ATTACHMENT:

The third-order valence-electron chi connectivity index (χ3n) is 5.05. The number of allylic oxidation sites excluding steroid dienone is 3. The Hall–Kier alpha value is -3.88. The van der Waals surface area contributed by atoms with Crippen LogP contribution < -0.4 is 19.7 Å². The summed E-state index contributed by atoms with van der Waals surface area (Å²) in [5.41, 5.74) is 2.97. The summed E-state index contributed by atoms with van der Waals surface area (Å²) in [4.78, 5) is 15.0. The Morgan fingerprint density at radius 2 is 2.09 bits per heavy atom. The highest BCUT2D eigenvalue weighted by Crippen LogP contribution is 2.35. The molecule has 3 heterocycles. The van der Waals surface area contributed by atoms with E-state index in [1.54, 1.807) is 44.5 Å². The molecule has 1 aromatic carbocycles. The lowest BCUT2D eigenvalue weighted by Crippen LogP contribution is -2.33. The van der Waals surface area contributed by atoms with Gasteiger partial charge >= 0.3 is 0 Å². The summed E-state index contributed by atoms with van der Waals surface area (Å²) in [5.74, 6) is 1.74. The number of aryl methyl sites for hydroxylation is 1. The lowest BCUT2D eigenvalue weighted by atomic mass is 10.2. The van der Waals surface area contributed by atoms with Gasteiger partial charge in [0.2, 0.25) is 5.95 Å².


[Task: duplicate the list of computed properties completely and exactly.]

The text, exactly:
The third-order valence-electron chi connectivity index (χ3n) is 5.05. The number of allylic oxidation sites excluding steroid dienone is 3. The Hall–Kier alpha value is -3.88. The van der Waals surface area contributed by atoms with Crippen LogP contribution < -0.4 is 19.7 Å². The summed E-state index contributed by atoms with van der Waals surface area (Å²) in [5.41, 5.74) is 2.97. The summed E-state index contributed by atoms with van der Waals surface area (Å²) in [4.78, 5) is 15.0. The Morgan fingerprint density at radius 2 is 2.09 bits per heavy atom. The highest BCUT2D eigenvalue weighted by Crippen LogP contribution is 2.35. The molecule has 3 heterocycles. The van der Waals surface area contributed by atoms with E-state index in [1.54, 1.807) is 44.5 Å². The molecule has 1 aromatic carbocycles. The lowest BCUT2D eigenvalue weighted by Crippen LogP contribution is -2.33. The van der Waals surface area contributed by atoms with Gasteiger partial charge >= 0.3 is 0 Å². The summed E-state index contributed by atoms with van der Waals surface area (Å²) in [5.74, 6) is 1.74. The number of aryl methyl sites for hydroxylation is 1. The lowest BCUT2D eigenvalue weighted by atomic mass is 10.2. The van der Waals surface area contributed by atoms with Gasteiger partial charge in [0.2, 0.25) is 5.95 Å².